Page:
A TEACHING union rep has welcomed the Welsh Government's no-rush approach to changes to GSCEs following the end of the exams in England.
Roberto De Benedictis, divisional secretary of the Tawe Afan Nedd branch of the National Union of Teachers (NUT) and elected member of the General Teaching Council said Education Secretary Michael Gove's plans devalued the qualification.
Yesterday Mr Gove announced GCSEs would be scrapped and replaced with an English Baccalaureate Certificate — meaning England and Wales are likely to have separate examination systems in the future.
However, the Welsh Government says it is in no rush to announce any changes to exams.
It is currently undertaking a review into GCSEs.
A Welsh Government spokesman said: "As always, our priority will be to ensure that the best interests of our learners are the focus of any decisions that we take. In Wales we are taking an evidence based approach through our review of 14 to 19 qualifications.
"This is a decision that cannot be rushed and Welsh Ministers are committed to avoiding significant changes to GCSEs until after the outcomes of the Review are known at the end of November."
Mr De Benedictis said he welcomed the Welsh Government and Welsh Education Minister's approach to taking time to evaluate GCSEs.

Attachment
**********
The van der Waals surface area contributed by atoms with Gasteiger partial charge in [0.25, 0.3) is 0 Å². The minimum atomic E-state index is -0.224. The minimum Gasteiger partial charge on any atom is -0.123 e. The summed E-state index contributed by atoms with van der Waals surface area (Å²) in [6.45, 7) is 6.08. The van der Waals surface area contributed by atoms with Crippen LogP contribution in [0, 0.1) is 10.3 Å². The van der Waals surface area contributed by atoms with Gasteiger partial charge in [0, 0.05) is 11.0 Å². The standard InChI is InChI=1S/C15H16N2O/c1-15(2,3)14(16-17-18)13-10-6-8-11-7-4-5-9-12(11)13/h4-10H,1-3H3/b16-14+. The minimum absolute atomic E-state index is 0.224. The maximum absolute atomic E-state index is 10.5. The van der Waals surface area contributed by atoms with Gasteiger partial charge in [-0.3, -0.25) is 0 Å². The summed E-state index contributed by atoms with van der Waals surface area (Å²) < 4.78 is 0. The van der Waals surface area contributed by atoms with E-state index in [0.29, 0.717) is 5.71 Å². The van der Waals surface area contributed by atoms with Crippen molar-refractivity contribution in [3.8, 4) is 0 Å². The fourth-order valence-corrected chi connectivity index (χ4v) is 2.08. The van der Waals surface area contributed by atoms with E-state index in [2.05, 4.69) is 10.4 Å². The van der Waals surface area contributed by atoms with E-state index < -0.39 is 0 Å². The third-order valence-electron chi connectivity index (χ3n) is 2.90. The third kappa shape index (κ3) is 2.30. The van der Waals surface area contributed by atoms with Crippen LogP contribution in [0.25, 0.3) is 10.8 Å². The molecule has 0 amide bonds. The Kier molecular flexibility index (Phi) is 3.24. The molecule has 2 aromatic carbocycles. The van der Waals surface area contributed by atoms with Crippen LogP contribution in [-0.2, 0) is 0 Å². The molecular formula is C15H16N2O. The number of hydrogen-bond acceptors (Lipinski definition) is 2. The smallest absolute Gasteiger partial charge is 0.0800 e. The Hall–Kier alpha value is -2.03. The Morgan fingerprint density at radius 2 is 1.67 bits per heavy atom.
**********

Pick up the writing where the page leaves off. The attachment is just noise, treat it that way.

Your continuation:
He said: "My view is that if you are looking at the future of children and devaluing what they have already done, it's got to be done properly and not as a knee- jerk reaction. And it must be done with proper consultation and with partners involved in education.
"As far as we are concerned it (the changes in England) has been rushed through to play politics with our children's lives. As far as I am concerned it's immoral.
"It devalues a qualification children have worked hard for in previous years and it becomes something employers don't understand and children will find themselves demoralised and demotivated.
"A long-term plan needs to be looked at by somebody in state education, somebody who has been challenged by that."
The "English Bac" as it has been labelled will mean a single end-of-course exam and one exam board for each subject. Pupils beginning secondary school this year in England will take the first new exams — in English, maths and sciences — in 2017.
Meanwhile, in response to the changes on the other side of the Severn Bridge Plaid Cymru has challenged the Welsh Government and the Minister for Education to protect what is best about GCSEs as it reviews the exam structure in Wales.
AM Simon Thomas, Plaid's education spokesman, said: "I want to see standard qualifications introduced across the nation so that Welsh students can have their abilities measured through an unified, standardised and above all, fair system. The announcement by the UK Government means that Wales will soon need to establish a separate exam system, and it is vital that this system is fair and transparent."